It’s been said that a person lives forever when they’re in the movies, and the subject of the intimate documentary “Dick Johnson is Dead” will certainly be remembered by all who see the film. Directed by Dick’s daughter Kirsten Johnson, this part documentary / part fantasy is a creative way of dealing with the impending demise of a beloved family member. Through old home movies and cinema vérité realism, Kristen makes a movie about her father dying from and suffering with the cognitive decline from Alzheimer’s (a disease that claimed her mother a few years before). Adding a highly unusual spin, she repeatedly stages her dad’s death in the most outrageous of ways.
Although Dick is a willing participant, parts of the film feel exploitative, like when the crew tries to explain to the concerned octogenarian that the blood that will be gushing out of his neck for a stunt is fake and not his real blood. He’s visibly upset, and everything about that bit seems so wrong. The cycle of kill / resurrect / repeat gets tiresome, as do the repetitive, needlessly artsy scenes in the imaginary afterlife. To that end, the film feels unpleasantly frustrating, especially when several misdirections are thrown at the viewer in an attempt to manipulate their emotions.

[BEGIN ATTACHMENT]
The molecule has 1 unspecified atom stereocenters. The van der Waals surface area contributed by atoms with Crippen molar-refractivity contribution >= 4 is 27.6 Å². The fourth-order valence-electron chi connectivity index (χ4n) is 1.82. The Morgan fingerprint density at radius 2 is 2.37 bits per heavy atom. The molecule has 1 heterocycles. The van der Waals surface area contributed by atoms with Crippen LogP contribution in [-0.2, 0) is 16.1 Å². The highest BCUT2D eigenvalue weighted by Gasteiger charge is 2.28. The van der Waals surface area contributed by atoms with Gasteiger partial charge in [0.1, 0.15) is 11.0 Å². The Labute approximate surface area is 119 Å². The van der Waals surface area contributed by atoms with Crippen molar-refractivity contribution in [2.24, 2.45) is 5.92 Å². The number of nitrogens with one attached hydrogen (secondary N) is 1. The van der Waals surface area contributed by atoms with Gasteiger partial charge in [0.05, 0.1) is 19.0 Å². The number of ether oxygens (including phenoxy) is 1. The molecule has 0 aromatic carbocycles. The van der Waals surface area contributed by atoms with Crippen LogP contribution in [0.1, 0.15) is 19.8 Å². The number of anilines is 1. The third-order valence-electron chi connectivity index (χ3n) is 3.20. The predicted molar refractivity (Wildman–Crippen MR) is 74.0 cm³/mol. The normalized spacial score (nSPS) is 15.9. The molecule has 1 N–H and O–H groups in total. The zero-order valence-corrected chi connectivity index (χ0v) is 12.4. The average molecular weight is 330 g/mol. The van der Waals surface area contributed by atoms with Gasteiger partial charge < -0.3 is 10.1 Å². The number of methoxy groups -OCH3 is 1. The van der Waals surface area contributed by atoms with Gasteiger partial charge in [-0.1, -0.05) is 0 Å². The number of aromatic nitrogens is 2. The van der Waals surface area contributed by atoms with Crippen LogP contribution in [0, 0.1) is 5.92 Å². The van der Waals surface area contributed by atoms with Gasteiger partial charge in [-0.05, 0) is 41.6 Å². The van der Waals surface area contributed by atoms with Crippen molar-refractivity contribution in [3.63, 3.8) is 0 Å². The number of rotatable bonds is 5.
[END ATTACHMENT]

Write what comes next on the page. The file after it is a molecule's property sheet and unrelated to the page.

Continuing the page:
While I may sound like a cynic for pointing out the film’s many flaws, I do think some viewers may be enamored with the ending so much that they forget the dull 80 minutes that preceed the finale. A good closing scene and a creative angle don’t necessarily make for a great documentary.
“Dick Johnson is Dead” feels like an up close and personal therapy session between a father and his adult daughter, and is a bittersweet reminder that neither has much time left together. To that end, the documentary is a lovely celebration of a man’s final years, a comforting reminder that he doesn’t have to face his final time alone.